Good Night, Sleep Tight
It’s 3:04 in the morning, and I’m awake. I bet you my best friend Kirk is sleeping right now, curled up in his Zen bed with his Gruslen snoozing away peacefully by his side. I bet Princess Amira of Sakhmet is dozing away luxuriously in her canopy bed with silk sheets. Even Dr. Sloth is sleeping right now, dreaming about world domination.
I blame my parents. If it weren’t for them, we wouldn’t be in this mess. They just had to adopt Natasya. Am I not satisfying enough for them? Apparently not. If Natasya had never been born, life would 100% better.
How? Well, for one thing, I’d be asleep right now.
“Ronnie, you’re getting syrup all over your elbow!”
I jolt upward, knocking over my fork in the process.
Dad makes a “tsk” noise with his tongue and shakes his head. I roll my eyes. Mom was correct; my elbow feels all gooey now, like Natasya’s spit.
I attempt to lick it off (the syrup, I mean, not Natasya’s spit), then remember the “it’s impossible to lick your elbow” fact, and resort to using a napkin.
“Ronnie, dear, it’s impolite to sleep at the breakfast table,” Mom coos, trying to sweeten her words of warning.
Again, I roll my eyes. It's 7:13 in the morning, and I can barely keep my eyes open. How are they so awake? I wonder. Maybe it’s because of the coffee they are both sipping casually. Aren’t they exhausted? With all that racket last night, I’m surprised they got any sleep.
Right on cue, a squeal erupts from another room. I groan, and Mom leaps out of her chair, her bushy Xweetok tail swatting Dad in the face, and rushes out of the room.
Dad re-adjusts his glasses and frowns at me, before taking a long sip from his mug and resuming his skimming of The Neopian Times.
Mom slowly returns to the room, rocking Natasya gently in her arms.
I glare at Natasya. I know, I know, she’s only a baby, but she’s a menace, I tell you! Do you know how many restless nights I’ve suffered through this week?
The baby Aisha giggles and twitches her little Aisha ears. Even though my eyelids are barely open, I still notice, and must admit, she’s adorable.
But being adorable has nothing to do with being quiet, unfortunately.
She’s crying. Again. Did I cry this much when I was a baby?
A few minutes pass, and even though I hear Mom speaking to her softly in the next room, the wailing doesn’t cease. I sigh and slide out of bed, snatching a pen and a slightly crumpled piece of paper off of the desk in my bedroom. It’s 1:22 in the morning, but desperate times call for desperate measures.
Help! You-know-who is screaming like crazy, and I can’t take another minute of this! Sorry if this neomail wakes you up. Tell Zach I’m sorry. I know how grouchy he gets.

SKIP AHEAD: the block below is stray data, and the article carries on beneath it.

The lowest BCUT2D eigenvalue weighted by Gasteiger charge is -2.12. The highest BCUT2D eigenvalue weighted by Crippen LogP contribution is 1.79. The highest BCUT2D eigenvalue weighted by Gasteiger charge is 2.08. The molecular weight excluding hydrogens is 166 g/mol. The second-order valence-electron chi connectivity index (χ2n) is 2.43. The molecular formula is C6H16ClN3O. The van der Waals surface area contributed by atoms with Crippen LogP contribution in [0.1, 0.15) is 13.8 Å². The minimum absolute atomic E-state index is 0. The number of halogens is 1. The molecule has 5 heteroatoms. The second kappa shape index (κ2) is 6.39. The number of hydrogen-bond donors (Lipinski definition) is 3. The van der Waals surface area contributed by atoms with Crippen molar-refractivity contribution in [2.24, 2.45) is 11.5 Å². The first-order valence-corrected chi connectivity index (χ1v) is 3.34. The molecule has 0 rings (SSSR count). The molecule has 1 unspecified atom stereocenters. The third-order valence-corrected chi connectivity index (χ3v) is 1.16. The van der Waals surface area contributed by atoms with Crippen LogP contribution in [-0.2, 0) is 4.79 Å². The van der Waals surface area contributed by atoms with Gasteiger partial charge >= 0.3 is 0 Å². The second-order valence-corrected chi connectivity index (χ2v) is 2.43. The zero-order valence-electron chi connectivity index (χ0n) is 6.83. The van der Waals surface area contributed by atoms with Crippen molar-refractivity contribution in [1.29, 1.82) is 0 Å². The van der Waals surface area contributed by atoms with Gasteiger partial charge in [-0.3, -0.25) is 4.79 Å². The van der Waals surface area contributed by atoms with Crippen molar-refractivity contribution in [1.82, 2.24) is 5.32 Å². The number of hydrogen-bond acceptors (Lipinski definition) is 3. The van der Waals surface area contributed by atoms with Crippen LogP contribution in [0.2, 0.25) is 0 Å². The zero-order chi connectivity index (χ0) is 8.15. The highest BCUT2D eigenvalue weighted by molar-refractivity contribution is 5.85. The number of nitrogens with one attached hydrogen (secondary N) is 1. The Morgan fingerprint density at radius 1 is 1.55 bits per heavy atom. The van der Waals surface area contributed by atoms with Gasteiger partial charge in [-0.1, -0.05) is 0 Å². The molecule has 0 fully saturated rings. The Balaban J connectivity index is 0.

I quickly seal and send the neomail off, praying Zach, Kirk’s Gruslen, won’t claw me the next time I see him.
I sit on my bed and place my aching head into my paws, my fingers running through my brown mane. A “whoosh” sound startles me, and I immediately relax when I see a neomail hovering above my head.
Yeah, Zach’s mad. Anyway, when my brother Joey was a baby, I used to play with him until he got so tired; he collapsed to the floor with exhaustion. Just play ball with her or something – she’ll get over it, trust me.
P.S. – You owe me new curtains. Zach didn’t take waking up early too well.
I sighed. Kirk has always been my best friend – we met several years ago at Neoschool because we were the only two Kyrii in class, and everyone else was making fun of our manes. They were probably just jealous. Still, Kirk isn’t the best with advice. Natasya’s only about a week old... she can’t play ball!
Still, the sobbing is making my head throb. I place Kirk’s neomail on my bed and slip into the nursery.
Mom has the baby Aisha on her hip. She’s bobbing up and down, like the boat I took to Mystery Island last summer, as if this will make Natasya shut up.
“Ronnie, go back to sleep. Please.”
I extend my arms, and Mom gapes at me for a second, before gently handing me Natasya and hurrying into her bedroom, probably relieved to have someone else hold the little burden.
“Okay, Natasya,” I whisper, despite her shrieks, “we’re going to play a game!”
Tears spill down her cheeks, and I sigh, placing her gently on the soft carpet. Her bottom lip quivers violently.
I root around in her toy box for a moment, until I locate a squishy red ball. I gently roll it to her, and she screams at the top of her lungs.
Dad rushes into the room, angrily, his eyes swollen and red.
“Ronald, keep it down!” he mutters viciously, his Chomby tail lashing back and forth.
“This isn’t MY fault!” I holler, and Natasya’s cries grow even louder.
Mom rushes into the room and shoos us out, sighing with disappointment. I retreat to my room and crawl into bed. Obviously, the whole “play with her” plan failed. Epically.
When will this nightmare end?
I’m standing in front of my locker at Neoschool, next to Kirk and my other friend Thornton, a lanky, split Lenny. He’s a little odd, but he is the only one who doesn’t call me and Kirk “more vain that a Uni”.
“So what’re you going to do?” Kirk asks me.
I sigh and close my locker door shut. I respond, “No clue.”
We are silent for a minute. Thornton has a far-away look in his big black eyes.
“Have you tried hypnotism?” he asks abruptly, snapping his attention back to me.
I stare at him for a minute, perplexed. I know Thornton likes yoga and meditation and stuff, but hypnotism?
As if echoing my thoughts, Kirk snickers, “Hypnotism? Are you crazy, Thornton?”